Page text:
Self-Storage Property Tax From A To Z

There’s an old saying that you can’t escape from death and taxes. And one of those taxes is “property tax” which is the amount you will pay annually for your storage facility. While the concept of property tax may seem complicated, it’s pretty simple when you understand the format. So here’s a quick review of self-storage property tax from A to Z.

What is property tax?

American society is paid by a series of taxes, of which there are basically four types: 1) income tax 2) sales tax and 3) property tax. While we all know about the first two, those who do not own property know nothing about the third. You see, property tax is paid by the owner of real property (or personal property in the case of a car). The aggregate of all these taxes is what pays for government, police, and the vital structure that encompasses our society. And property tax revolves around two components: 1) the assessed value of the storage facility (basically what it’s worth) and 2) the tax rate. It’s paid annually.

Who sets the assessed value?

Since the tax rate is set in stone, the only variable in what you pay is what your property is assessed for. If your storage facility value is set at $1 million then you tax would be twice that of a property valued at $500,000. And the amount of value is set by the County Tax Assessor. Every inch of America falls into a county, and that’s the group that levies the taxes on property. The tax assessor’s office can be vast and in a large office building in huge cities, or simply one person inside a small building in smaller towns.

What can you do if you feel the value is set too high?

The law allows you to contest the value if you do not agree with it. This process is called “appealing” your assessed value. This is allowed one time per year, and those dates are published. When you get your tax assessment you can either do nothing (which means you agree with it) or you can file an appeal. When you do this, it leads to meetings and even a court appearance to determine who’s right.

What are the consequences of appealing the value?

When you appeal the value, you have some downside in the equation. And that’s because the assessor can either go up or down on the value based on what comes out at the hearing. So even though you want the value to decline, there’s no guarantee that it won’t go up instead. That’s a pretty big issue, and that’s one reason so few people contest the value. But if you are convinced that it’s too high and can back up that claim with an appraisal or a recent sale, then it might make sense to do it.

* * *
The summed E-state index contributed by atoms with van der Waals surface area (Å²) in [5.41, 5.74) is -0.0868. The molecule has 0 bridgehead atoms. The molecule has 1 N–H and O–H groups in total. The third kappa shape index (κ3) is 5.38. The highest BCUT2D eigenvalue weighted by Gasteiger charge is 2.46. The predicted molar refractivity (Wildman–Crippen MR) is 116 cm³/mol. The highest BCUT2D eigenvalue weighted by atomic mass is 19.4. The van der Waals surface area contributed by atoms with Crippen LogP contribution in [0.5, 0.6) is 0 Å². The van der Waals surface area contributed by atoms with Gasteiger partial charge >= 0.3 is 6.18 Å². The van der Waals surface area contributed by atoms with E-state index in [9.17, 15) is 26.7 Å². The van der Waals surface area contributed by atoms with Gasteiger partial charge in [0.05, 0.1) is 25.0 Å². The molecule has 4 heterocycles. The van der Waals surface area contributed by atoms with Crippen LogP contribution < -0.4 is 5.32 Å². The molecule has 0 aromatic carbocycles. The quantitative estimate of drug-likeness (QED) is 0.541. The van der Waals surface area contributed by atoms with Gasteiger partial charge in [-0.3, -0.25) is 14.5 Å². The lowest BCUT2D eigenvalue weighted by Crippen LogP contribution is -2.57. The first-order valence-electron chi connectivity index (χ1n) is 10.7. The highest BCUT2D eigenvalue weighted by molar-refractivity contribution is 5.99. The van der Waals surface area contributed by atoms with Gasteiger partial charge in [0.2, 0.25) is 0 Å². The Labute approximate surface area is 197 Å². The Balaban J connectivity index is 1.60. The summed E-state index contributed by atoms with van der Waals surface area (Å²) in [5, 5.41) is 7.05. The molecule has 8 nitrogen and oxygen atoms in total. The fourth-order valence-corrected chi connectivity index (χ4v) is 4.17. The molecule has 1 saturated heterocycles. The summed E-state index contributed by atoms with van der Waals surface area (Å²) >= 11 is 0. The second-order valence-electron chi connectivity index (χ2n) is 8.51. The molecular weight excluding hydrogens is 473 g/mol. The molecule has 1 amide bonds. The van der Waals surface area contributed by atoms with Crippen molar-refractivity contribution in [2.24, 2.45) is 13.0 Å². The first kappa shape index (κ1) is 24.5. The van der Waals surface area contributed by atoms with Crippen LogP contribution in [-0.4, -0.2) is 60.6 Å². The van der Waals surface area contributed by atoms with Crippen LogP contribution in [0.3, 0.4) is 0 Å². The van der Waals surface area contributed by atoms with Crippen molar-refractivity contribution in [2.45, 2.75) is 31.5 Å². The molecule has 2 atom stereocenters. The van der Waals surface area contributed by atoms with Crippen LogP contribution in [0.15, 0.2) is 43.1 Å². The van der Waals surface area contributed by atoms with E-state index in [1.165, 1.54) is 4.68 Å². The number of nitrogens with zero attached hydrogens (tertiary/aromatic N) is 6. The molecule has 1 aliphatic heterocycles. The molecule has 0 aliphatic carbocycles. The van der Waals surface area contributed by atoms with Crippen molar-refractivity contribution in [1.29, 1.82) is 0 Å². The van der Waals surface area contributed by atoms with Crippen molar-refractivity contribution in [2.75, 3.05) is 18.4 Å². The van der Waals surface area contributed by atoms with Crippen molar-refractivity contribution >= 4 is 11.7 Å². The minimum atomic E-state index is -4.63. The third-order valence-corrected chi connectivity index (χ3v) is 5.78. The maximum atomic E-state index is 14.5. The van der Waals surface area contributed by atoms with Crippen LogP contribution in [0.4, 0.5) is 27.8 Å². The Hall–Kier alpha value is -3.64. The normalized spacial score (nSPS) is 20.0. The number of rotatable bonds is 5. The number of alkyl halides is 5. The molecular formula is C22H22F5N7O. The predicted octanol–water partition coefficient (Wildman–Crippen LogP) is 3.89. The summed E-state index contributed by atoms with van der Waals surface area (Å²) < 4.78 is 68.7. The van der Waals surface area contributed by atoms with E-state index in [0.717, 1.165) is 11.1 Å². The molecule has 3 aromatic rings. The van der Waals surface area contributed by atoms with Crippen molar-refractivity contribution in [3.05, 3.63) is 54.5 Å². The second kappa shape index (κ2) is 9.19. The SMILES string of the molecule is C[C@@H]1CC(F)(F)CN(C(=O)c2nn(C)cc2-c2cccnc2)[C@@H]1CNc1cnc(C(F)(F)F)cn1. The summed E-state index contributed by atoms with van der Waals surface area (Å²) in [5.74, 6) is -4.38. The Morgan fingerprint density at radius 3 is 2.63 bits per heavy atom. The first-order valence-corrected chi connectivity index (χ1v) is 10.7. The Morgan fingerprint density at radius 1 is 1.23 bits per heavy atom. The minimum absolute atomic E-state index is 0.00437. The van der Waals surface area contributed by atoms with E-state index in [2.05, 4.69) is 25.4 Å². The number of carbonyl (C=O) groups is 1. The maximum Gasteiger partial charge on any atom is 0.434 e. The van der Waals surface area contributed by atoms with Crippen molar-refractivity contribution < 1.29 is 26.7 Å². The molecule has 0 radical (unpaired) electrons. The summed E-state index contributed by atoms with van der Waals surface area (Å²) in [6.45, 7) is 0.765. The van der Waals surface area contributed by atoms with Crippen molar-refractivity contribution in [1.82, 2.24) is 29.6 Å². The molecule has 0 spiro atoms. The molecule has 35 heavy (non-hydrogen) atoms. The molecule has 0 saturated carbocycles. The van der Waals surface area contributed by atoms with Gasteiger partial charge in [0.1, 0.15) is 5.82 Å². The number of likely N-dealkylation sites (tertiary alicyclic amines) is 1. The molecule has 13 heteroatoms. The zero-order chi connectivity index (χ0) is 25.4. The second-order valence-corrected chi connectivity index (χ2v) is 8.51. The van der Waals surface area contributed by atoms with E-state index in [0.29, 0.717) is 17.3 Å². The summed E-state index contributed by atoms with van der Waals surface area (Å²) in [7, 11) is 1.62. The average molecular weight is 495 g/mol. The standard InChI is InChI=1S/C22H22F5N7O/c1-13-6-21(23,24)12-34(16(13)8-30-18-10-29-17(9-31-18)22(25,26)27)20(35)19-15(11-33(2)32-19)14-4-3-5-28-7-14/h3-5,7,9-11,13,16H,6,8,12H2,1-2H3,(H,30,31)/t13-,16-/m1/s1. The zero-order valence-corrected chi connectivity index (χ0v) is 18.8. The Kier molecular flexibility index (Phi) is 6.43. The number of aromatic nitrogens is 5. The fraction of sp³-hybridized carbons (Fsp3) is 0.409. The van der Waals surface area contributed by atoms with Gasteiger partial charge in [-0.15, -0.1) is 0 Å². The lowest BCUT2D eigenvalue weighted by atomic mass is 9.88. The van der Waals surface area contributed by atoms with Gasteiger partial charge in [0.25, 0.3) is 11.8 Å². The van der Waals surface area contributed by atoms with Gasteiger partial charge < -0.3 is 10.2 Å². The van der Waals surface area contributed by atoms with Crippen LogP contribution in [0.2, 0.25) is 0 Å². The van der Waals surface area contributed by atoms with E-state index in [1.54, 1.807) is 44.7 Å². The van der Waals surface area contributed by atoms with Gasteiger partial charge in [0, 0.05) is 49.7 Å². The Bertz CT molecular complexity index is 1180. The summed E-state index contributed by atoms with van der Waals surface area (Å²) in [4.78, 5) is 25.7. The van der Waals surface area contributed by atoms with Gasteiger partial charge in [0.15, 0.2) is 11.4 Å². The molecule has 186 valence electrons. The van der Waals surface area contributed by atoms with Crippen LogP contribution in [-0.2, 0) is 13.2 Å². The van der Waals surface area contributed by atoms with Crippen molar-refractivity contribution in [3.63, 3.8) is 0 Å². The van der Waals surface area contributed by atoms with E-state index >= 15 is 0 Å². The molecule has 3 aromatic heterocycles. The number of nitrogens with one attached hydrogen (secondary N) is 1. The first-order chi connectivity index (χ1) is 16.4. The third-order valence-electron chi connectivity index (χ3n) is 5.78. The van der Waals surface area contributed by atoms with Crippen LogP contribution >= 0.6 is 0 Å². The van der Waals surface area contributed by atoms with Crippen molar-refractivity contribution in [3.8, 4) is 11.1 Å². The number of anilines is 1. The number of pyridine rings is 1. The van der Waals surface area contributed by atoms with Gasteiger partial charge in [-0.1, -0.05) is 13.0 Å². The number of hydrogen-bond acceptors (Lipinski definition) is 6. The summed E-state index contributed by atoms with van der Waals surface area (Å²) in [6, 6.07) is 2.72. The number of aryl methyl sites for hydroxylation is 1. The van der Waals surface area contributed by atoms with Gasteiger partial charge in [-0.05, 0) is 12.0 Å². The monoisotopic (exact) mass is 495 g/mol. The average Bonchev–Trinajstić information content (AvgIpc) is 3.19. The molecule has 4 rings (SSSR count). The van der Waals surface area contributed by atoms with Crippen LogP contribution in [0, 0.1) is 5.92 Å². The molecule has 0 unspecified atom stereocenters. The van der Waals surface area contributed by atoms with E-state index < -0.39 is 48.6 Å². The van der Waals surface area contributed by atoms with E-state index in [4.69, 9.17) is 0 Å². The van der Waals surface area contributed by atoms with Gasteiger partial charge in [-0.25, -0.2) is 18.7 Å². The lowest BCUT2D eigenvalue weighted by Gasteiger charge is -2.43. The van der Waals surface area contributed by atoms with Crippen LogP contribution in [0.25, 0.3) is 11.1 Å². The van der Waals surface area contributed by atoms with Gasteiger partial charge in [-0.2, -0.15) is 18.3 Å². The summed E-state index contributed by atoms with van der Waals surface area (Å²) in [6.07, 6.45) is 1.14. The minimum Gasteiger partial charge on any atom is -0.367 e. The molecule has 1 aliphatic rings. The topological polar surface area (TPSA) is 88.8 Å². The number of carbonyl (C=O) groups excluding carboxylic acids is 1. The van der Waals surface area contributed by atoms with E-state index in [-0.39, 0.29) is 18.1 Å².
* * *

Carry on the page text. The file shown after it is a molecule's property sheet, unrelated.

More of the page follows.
How else can you lower your property taxes?

Other ways you can potentially lower your property taxes are:

  • Assign some of the purchase price to goodwill. Talk to your CPA about this concept. In some cases it may be appropriate to assign some of the purchase price to “goodwill”, which is generally not taxed by the assessor.
  • Have a casual conversation with the tax assessor outside of an appeal. Many tax assessors have the opportunity to meet with them outside of a formal appeal process. You can often get the value slightly reduced in these meetings, but generally without any risk.
  • Have the property located in an area that has a fiscally stable government. It’s a simple fact that counties that need money bad are more likely to push the envelope on valuations. If the area is in the black financially, it is less pressed to “find” money in valuations.
  • Have good old-fashioned luck. It’s a part of life that sometimes you just get lucky. You can find some storage properties assessed at ridiculously low values for no reason other than good luck.

What do you budget for property taxes when you buy the storage property?

Here’s a key issue in buying a storage property: what is the assessed value vs. what you’re paying and what will the tax be when it goes up to what you paid. Because it typically will. If mom and pop were paying $5,000 per year on a property valued at $500,000 (assuming a 1% tax rate, but in some areas it can be as high as 10%), and you’re buying it for $1 million, then the tax rate in your budget needs to be $10,000 per year. Never use the seller’s tax amounts – you have to use the correct ones based on purchase price.

Another option

There are some services out there that will help you reduce your property tax, and they do it on a percentage basis of what you save. While you may be able to do some of these things yourself, these groups are more practiced than you are and have a better array of tricks and arguments. So you could consider hiring one of them if you like.


Property taxes on self-storage facilities are a given. But the amount can vary considerably and you have to understand where it comes from and what your options are to potentially reduce it. While we have no solution to “death”, there are some proactive steps that can be taken to battle “taxes”. This list will start you on that path.

Frank Rolfe has been an active self-storage investor for around two decades, with self-storage units in many states throughout the U.S. His nuts and bolts knowledge of what makes for a successful self-storage facility has led to a three-decade career without a single failed property.